Academic journal article Human Organization

Children's Perceived Water Futures in the United States Southwest

Academic journal article Human Organization

Children's Perceived Water Futures in the United States Southwest

Article excerpt


Anthropologists are becoming increasingly concerned with how our discipline can inform the growing "water crisis" (Orlove and Catón 2010; Wagner 2010). As the perils of human-induced declining snow packs, shrinking aquifer storages, distorted river flow regimes, and altered groundwater recharge sweep across the globe (Wagener et al. 2010), understanding how and why people perceive these changes has become a rising priority. The perspectives of children are a potentially intriguing aspect of environmental perceptions, given that they will be those most challenged with finding the solutions to the environmental dilemmas that are becoming more evident each day (Gunckel et al. 2012). With this in mind, we designed a study using child-focused methodologies to understand how schoolchildren imagine and understand the future of water.

Our focus in this paper is on the role of gender in shaping children's imagined water futures, such as their level of pessimism or optimism. Cross-culturally, gender socialization is one of the most influential sociological processes in human engagement with water (Coles and Wallace 2005; Ray 2007) . In the typical gendered division of labor around water, women take the lead in household and health-securing aspects of water use, while men take the lead in water management through community governance and economic institutions (UNDP 2006). This gendered division of labor has had a profound effect on how communities understand sustainability challenges and what kind of solutions they pursue (Fisher 2006; Wutich 2012). Despite long-standing efforts to reconceive water use and management in ways that supplant stereotypical gendered responsibilities (and the undesirable outcomes they produce), such reforms have been largely unsuccessful as water-related gender roles are extraordinarily robust to intervention (Narayan 1995; Prokopy 2004; Singh 2008) . Yet, in middle childhood, gender role socialization around water perceptions, uses, and management may be incomplete (McHale, Crouter, and Tucker 1999; Katz and Ksansnak 1994). Additionally, middle childhood is a time in which children's environmental perceptions are in flux, as formal schooling begins to moderate experiential learning (Wyndham 2010; Zent 1999), and interest in environmental issues wanes (Larson, Green, and Castleberry 2010). Middle childhood, then, may represent an opportunity to intercede and reconceptualize gendered water roles before they become fixed. With a focus on this age group, this study examines the extent to which gendered perceptions of water, which are well-documented in adults, have already become part of children's environmental worldview.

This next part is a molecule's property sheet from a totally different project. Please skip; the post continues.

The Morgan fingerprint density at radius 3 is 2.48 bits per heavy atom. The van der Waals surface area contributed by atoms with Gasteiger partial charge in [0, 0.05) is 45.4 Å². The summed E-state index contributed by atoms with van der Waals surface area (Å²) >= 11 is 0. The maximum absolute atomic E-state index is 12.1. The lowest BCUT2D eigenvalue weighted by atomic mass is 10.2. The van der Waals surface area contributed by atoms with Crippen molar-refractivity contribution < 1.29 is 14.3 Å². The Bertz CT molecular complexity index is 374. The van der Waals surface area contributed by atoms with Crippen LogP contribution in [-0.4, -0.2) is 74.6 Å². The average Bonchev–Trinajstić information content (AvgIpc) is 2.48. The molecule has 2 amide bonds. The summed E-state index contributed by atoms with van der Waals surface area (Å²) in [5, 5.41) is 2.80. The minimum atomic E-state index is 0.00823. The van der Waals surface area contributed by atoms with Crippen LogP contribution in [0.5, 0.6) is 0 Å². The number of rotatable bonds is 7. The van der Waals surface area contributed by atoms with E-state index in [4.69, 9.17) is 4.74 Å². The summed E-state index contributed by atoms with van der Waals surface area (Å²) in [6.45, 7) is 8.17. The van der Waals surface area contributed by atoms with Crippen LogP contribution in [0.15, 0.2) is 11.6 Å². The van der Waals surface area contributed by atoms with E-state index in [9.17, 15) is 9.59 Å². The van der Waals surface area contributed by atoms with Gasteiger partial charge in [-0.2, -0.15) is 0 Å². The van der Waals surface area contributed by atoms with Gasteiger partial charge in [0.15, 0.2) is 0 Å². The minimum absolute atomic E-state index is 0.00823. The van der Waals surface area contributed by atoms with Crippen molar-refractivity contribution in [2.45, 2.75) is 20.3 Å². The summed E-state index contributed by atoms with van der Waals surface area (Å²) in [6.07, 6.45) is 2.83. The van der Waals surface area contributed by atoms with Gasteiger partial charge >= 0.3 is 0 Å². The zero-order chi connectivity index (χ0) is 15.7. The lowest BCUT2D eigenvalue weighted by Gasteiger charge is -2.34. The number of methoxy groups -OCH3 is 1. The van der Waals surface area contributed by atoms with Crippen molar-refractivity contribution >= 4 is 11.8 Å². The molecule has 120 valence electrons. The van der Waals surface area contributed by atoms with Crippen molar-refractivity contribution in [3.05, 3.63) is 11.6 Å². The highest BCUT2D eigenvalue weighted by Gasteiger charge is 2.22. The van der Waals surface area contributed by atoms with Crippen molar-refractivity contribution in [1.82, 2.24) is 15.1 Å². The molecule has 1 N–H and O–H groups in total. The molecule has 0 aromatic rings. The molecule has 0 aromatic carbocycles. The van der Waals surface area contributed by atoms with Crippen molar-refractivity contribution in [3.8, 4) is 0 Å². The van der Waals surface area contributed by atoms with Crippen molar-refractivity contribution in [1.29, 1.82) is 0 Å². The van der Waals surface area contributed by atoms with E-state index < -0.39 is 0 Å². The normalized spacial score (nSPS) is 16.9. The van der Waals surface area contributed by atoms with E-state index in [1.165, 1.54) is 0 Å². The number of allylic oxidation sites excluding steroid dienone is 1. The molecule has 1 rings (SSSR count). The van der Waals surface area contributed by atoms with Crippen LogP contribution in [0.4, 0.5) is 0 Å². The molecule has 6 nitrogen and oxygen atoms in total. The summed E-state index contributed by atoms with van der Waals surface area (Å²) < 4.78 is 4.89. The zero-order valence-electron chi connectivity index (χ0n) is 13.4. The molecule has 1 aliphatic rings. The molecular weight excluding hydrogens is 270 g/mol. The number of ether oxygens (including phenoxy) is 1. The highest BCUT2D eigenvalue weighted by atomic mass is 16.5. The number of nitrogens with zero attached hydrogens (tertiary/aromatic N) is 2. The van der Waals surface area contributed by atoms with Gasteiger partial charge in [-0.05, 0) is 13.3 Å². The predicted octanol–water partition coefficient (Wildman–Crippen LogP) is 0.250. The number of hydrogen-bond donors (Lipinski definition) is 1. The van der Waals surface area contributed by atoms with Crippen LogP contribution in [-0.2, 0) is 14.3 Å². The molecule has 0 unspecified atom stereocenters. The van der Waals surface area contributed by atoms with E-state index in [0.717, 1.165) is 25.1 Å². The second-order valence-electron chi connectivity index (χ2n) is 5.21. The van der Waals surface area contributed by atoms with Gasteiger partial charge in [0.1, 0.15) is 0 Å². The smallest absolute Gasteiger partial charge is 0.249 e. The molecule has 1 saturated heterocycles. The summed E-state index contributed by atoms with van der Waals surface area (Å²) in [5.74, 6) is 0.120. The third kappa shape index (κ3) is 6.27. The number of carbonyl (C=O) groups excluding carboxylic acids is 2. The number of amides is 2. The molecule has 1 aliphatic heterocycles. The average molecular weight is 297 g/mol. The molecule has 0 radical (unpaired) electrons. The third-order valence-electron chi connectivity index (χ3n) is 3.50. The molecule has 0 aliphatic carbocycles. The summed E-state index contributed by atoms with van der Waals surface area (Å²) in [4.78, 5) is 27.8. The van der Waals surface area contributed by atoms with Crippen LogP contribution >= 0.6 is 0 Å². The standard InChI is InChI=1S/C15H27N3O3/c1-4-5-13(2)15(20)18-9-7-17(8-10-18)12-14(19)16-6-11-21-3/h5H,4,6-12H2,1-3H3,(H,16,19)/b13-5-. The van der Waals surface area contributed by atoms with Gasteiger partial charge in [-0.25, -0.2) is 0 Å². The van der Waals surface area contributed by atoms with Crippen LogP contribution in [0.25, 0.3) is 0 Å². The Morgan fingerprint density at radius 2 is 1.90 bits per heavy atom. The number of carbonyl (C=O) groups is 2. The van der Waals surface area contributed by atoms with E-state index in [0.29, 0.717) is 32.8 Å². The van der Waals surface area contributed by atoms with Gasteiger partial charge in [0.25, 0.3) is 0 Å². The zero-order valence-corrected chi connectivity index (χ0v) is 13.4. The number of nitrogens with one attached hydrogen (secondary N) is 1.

Our study was conducted in Arizona, a state in the desert southwest of the United States. This region presents an interesting and somewhat contradictory case, in that children live in a highly arid environment; yet, the water shortage issue in Arizona is not as pressing as in some other "greener" places due largely to the state's long-standing rights to Colorado River water (Gober 2005). The research was designed not only to examine children's gendered perceptions of water, but also to involve children in the data collection process and teachers in the dissemination of findings to inform children's understandings of water sustainability challenges.


Water features play an important role in children's mental models of their own environments. A number of studies have shown how major water bodies, such as rivers (May 1996; Wilson and Goodwin 1981) and watersheds (Dove, Everett, and Preece 1999), are central to children's understandings of local environments. Children, as a result of lived environmental experiences and formal schooling, can diagram and explain complex models of water cycles and hydrologic environments by middle childhood (Ben-Zvi Assaraf et al. 2012; Bowker 2007; Judson 2011). Beyond children's characterization of physical environments, a number of studies have examined children's perspectives on environmental challenges in a range of different settings and found they are often problem-focused, pessimistic, fear-ridden, and anxiety-provoking (Barraza 1999; Hutchinson 1997; Myers, Boyes, and Stanisstreet 1999; Shepardson et al. …

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